The Time Machine

The Time Machine (1960) movie poster

(1960) director George Pal
viewed: 06/10/2011

This 1960’s version of The Time Machine was the version that I grew up with.  I never read the book, and though I might have seen some other treatments of it, when I think of a Morlock, I think of a Morlock from George Pal’s version of the story.

The kids were really into it, pretty rapt during much of the film.  Actually, the Morlocks are pretty scary in a pre-Star Trek special effects sort of way.  I was actually a little surprised how well the film went down with them.  I mean, I know it’s H.G. Wells but a story written around 1900, filmed in 1960, in which a vision of the future of 1966 has people wearing those kinds of “future civilization” outfits that it’s doubtful that people will ever wear outside of a science fiction movie.  There is a lot of inherent anachronism.

But it’s brilliant as well.  Rod Taylor is very charming in the lead role, the scientist named George (Wells) who invents a time machine to look into mankind’s future, hating the increase of military might and destructive weaponry, technology to kill people, that dominates his present.  When he does go forth, he manages to land in London first of WWI and then in WWII, and finally in the 1966 in which the world is destroyed by nuclear missiles.  Bad timing, you might say.

So, what’s he do but fly far, far into the future, through a time in which for several millennia he spends encased in solid rock (but only for a few minutes of his time), and he lands in the future future future state inhabited by the bland, beautiful, mindless Eloi and the creepy, Trogodyte-like Morlocks who harvest them.  If you don’t know the story, I’m sorry if I spoilt it for you but you really should know this story by now.

Pal got his start in puppet-oriented stop-motion animation and many of the key special effects are achieved through this technique, and in many cases are very effective.  In fact, when George starts up the time machine at a slow pace, minutes passing in seconds, one of the first things he witnesses is the spinning hands of a clock and the melting of a candle at high speed.  Felix wow’ed at this aloud, which is pretty impressive for a kid of this generation who’s seen all kinds of computer special effects of greater magnitude.  It speaks to the power of the technique when employed well and executed in stylish fashion.  Equally, the sun and moon, passing over the glass-windowed porch in which he sits, effectively communicates the concept of the passing of time.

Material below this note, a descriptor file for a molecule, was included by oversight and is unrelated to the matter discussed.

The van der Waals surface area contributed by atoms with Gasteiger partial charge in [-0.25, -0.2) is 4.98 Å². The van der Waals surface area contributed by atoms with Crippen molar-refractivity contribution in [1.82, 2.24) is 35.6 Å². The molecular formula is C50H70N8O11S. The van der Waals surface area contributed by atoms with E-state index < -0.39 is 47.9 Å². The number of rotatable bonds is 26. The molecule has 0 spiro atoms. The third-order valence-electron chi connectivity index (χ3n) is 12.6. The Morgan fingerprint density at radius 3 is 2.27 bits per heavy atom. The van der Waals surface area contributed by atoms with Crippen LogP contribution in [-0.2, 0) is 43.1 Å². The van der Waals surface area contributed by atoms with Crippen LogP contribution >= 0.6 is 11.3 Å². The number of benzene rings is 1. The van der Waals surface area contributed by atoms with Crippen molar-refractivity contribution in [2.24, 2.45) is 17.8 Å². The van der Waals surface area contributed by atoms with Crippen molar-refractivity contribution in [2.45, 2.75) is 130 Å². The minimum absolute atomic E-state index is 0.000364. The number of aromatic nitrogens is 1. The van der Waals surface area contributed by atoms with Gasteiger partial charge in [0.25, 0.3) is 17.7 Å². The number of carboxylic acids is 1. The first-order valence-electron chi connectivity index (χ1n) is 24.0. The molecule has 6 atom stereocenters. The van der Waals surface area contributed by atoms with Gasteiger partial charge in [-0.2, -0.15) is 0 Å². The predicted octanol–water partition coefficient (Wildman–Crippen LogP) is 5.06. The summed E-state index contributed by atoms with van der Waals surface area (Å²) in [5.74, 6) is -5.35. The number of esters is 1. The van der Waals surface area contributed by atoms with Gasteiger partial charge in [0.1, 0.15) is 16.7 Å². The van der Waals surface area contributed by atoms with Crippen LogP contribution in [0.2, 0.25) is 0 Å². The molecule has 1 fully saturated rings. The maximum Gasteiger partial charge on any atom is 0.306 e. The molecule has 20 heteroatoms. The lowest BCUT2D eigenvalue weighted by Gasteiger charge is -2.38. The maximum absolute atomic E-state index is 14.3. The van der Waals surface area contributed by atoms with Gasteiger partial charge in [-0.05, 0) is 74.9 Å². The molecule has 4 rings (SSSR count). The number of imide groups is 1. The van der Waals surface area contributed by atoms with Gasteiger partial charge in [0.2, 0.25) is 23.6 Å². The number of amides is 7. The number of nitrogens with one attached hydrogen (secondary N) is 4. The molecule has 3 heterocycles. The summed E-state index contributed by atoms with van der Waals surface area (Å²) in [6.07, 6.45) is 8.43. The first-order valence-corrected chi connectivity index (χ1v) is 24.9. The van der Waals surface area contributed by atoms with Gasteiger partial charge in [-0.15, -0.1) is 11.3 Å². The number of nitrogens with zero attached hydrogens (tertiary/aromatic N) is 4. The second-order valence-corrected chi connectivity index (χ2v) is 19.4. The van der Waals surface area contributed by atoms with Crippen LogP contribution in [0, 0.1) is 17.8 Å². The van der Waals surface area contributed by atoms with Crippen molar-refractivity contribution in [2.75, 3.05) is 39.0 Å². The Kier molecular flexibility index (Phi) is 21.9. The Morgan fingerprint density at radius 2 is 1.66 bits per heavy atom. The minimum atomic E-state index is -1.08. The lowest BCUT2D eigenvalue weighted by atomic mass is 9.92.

Both Felix and Clara were really intrigued by the concept of time travel.  The way that the film depicts George sitting the in the same place in space, while moving through time really came across to them vividly.  And even though Felix derided the lava flowing through London in 1966 as “totally a model”, other aspects of the film’s effects struck them significantly.  We also watched part of but not all of a feature-ette shot in 1993 that describes some of the effects and designs, which they were both pretty into, as well.

It’s the fun, funny, thing about watching these curated films that we watch together, such a span of time and experience and history and culture.  It’s most funny to me because this wasn’t one of the first things I’d thought to show them by any means, but it was a big success.  We’ll have to watch a couple more George Pal films now, like his 1953 War of the Worlds or his 1962 The Wonderful World of the Brothers Grimm or his 1964 The 7 Faces of Dr. Lao.  Another trope has been opened.

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